Succession Planning: Five Critical Action Steps


Diane Kucala encourages today’s leaders to view succession planning as an opportunity to create positive momentum in all parts of an organization.

Most organizations understand that making the right hiring choices and building teams is essential to success. However, to create sustainable legacy, succession planning must be nurtured. Organizations committed to succession planning and legacy are able to transcend one single era of people and imbed their mission and values across generations of people.

Five Succession Planning Action Steps

1. Identify the key leadership/technical roles within the organization. These key roles are those your organization cannot afford to leave vacant, understaffed or underdeveloped. Moses’ appointment of Joshua and Jesus’ appointment of Peter are two examples. Not all succession planning is done exclusively at the top echelon, however. Solomon is a great example of a successful leader that provided leadership structure throughout his organization.

2. Identify top talent in the organization. These can include high potentials (superstar performers), and experts (technical, scarce talent, or those with historical knowledge). Jesus understood the personality style and talents of his disciples. He placed each of them in roles unique to their gifts and abilities. For example, Peter became a rock solid leader to head up the Jewish church. Paul, a courageous and persistent leader, was appointed to reach out to non-Jewish nations and to influence acceptance of diversity among the faithful.

3. Assess your talent for competency. This step would include review of past performance and work history, evaluation of advancement potential, and an objective assessment of leadership competency. Moses easily discerned that two leaders stood out among the twelve under his direction: Joshua and Caleb. Joshua’s experience, leadership capability, and talents, along with his righteous character positioned him (above Caleb) for the top successor role. Assessing talent requires a review of skill competency and character attributes for the specific vision, mission, and values needed for that appointment.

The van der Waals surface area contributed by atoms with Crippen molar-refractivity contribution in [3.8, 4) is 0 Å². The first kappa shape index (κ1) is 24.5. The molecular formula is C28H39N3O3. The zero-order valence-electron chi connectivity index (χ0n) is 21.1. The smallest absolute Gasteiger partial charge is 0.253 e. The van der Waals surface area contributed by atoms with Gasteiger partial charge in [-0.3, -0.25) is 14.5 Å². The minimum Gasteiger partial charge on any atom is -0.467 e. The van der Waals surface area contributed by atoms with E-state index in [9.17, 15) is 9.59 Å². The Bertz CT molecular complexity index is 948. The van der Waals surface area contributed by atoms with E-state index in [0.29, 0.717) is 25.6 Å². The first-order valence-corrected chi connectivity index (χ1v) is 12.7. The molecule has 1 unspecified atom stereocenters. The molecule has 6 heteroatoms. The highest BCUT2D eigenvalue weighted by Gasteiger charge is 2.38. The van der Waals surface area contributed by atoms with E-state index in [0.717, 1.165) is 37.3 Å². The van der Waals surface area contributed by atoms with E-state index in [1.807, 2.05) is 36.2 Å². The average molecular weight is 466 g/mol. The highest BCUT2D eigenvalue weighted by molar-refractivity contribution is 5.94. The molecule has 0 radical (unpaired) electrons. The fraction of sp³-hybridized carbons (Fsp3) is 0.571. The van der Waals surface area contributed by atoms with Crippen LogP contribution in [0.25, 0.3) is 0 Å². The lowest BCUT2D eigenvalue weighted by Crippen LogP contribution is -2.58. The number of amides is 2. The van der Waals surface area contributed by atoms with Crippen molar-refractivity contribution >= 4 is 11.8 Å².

4. Create and implement development plans for key talent. Some development activities might include training, special stretch assignments, participation in Executive Staff meetings, rotational assignments, and coaching. As we’ve identified, Moses and Jesus both spent years training, mentoring, coaching and developing their leaders. Succession planning processes should include intentional training and development to equip and establish future leaders for success.

5. Generate a transition plan. Where possible, create strategic and communication plans in anticipation of succession moves. Moses and Jesus both endorsed, announced, and commissioned their successors prior to turning over the mantle of leadership authority. To the extent that time allows, the out-going leader provides the greatest amount of forward momentum when he/she follow this example.

We encourage today’s leaders to view succession planning as an opportunity to create positive momentum in all parts of the organization. The rewards will be well worth the effort.

What does succession planning look like in your organization? Has it made a difference?

Contributed by Diane Kucala

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